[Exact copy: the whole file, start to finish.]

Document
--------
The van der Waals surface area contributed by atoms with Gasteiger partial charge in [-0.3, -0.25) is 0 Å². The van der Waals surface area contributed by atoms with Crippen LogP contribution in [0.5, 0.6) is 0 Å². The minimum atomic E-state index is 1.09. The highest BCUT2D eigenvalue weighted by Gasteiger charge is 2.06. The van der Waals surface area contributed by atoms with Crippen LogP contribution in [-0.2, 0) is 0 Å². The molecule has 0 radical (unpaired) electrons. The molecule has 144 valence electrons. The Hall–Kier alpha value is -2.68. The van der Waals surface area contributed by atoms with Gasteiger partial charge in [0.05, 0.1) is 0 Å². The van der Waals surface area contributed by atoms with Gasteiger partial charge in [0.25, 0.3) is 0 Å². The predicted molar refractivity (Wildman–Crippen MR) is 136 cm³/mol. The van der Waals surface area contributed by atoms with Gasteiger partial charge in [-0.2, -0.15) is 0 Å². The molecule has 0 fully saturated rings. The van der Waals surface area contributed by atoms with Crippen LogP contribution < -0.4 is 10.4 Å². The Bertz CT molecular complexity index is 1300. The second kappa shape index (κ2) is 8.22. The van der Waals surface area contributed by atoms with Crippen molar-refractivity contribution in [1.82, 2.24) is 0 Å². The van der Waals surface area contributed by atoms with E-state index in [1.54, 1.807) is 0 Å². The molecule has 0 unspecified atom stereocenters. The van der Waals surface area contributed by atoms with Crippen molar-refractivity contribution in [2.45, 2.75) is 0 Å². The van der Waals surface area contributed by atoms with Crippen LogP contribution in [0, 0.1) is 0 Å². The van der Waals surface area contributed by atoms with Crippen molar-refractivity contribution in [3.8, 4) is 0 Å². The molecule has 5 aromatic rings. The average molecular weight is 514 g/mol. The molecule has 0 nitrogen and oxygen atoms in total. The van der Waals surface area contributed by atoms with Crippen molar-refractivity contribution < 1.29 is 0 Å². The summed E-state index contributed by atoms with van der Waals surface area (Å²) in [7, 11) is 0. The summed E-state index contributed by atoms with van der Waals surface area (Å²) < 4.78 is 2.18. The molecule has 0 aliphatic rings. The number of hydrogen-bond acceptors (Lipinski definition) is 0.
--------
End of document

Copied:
The van der Waals surface area contributed by atoms with Gasteiger partial charge in [-0.3, -0.25) is 0 Å². The van der Waals surface area contributed by atoms with Crippen LogP contribution in [0.5, 0.6) is 0 Å². The minimum atomic E-state index is 1.09. The highest BCUT2D eigenvalue weighted by Gasteiger charge is 2.06. The van der Waals surface area contributed by atoms with Crippen LogP contribution in [-0.2, 0) is 0 Å². The molecule has 0 radical (unpaired) electrons. The molecule has 144 valence electrons. The Hall–Kier alpha value is -2.68. The van der Waals surface area contributed by atoms with Gasteiger partial charge in [0.05, 0.1) is 0 Å². The van der Waals surface area contributed by atoms with Gasteiger partial charge in [0.25, 0.3) is 0 Å². The predicted molar refractivity (Wildman–Crippen MR) is 136 cm³/mol. The van der Waals surface area contributed by atoms with Gasteiger partial charge in [-0.2, -0.15) is 0 Å². The molecule has 0 fully saturated rings. The van der Waals surface area contributed by atoms with Crippen LogP contribution < -0.4 is 10.4 Å². The Bertz CT molecular complexity index is 1300. The second kappa shape index (κ2) is 8.22. The van der Waals surface area contributed by atoms with Crippen molar-refractivity contribution in [1.82, 2.24) is 0 Å². The van der Waals surface area contributed by atoms with E-state index in [1.54, 1.807) is 0 Å². The molecule has 0 unspecified atom stereocenters. The van der Waals surface area contributed by atoms with Crippen molar-refractivity contribution in [2.45, 2.75) is 0 Å². The van der Waals surface area contributed by atoms with Crippen LogP contribution in [0, 0.1) is 0 Å². The van der Waals surface area contributed by atoms with Crippen molar-refractivity contribution in [3.8, 4) is 0 Å². The molecule has 5 aromatic rings. The average molecular weight is 514 g/mol. The molecule has 0 nitrogen and oxygen atoms in total. The van der Waals surface area contributed by atoms with Crippen molar-refractivity contribution < 1.29 is 0 Å². The summed E-state index contributed by atoms with van der Waals surface area (Å²) in [7, 11) is 0. The summed E-state index contributed by atoms with van der Waals surface area (Å²) < 4.78 is 2.18. The molecule has 0 aliphatic rings. The number of hydrogen-bond acceptors (Lipinski definition) is 0.